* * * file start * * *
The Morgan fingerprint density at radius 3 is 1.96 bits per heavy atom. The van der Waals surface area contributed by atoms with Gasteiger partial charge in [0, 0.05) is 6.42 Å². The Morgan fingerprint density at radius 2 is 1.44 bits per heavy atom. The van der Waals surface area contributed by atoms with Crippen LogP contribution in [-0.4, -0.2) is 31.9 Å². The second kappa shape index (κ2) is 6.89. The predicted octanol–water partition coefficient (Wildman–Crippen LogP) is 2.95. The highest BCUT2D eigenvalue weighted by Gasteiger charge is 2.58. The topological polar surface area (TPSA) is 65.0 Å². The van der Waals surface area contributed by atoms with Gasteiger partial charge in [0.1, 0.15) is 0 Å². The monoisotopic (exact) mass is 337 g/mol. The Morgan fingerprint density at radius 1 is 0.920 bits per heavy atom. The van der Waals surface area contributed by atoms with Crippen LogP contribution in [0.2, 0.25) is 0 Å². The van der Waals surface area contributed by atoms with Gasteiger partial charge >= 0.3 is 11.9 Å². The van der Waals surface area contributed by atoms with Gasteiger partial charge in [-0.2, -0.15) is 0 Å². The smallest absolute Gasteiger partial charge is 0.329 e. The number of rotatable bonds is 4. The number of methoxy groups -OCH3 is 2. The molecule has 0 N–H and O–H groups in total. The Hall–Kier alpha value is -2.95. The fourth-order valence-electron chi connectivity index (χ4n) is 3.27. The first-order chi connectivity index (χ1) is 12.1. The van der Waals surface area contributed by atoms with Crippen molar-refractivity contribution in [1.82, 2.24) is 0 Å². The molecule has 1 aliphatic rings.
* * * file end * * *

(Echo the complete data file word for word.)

The Morgan fingerprint density at radius 3 is 1.96 bits per heavy atom. The van der Waals surface area contributed by atoms with Gasteiger partial charge in [0, 0.05) is 6.42 Å². The Morgan fingerprint density at radius 2 is 1.44 bits per heavy atom. The van der Waals surface area contributed by atoms with Crippen LogP contribution in [-0.4, -0.2) is 31.9 Å². The second kappa shape index (κ2) is 6.89. The predicted octanol–water partition coefficient (Wildman–Crippen LogP) is 2.95. The highest BCUT2D eigenvalue weighted by Gasteiger charge is 2.58. The topological polar surface area (TPSA) is 65.0 Å². The van der Waals surface area contributed by atoms with Gasteiger partial charge in [0.1, 0.15) is 0 Å². The monoisotopic (exact) mass is 337 g/mol. The Morgan fingerprint density at radius 1 is 0.920 bits per heavy atom. The van der Waals surface area contributed by atoms with Crippen LogP contribution in [0.2, 0.25) is 0 Å². The van der Waals surface area contributed by atoms with Gasteiger partial charge >= 0.3 is 11.9 Å². The van der Waals surface area contributed by atoms with Gasteiger partial charge in [-0.2, -0.15) is 0 Å². The smallest absolute Gasteiger partial charge is 0.329 e. The number of rotatable bonds is 4. The number of methoxy groups -OCH3 is 2. The molecule has 0 N–H and O–H groups in total. The Hall–Kier alpha value is -2.95. The fourth-order valence-electron chi connectivity index (χ4n) is 3.27. The first-order chi connectivity index (χ1) is 12.1. The van der Waals surface area contributed by atoms with Crippen molar-refractivity contribution in [1.82, 2.24) is 0 Å². The molecule has 1 aliphatic rings.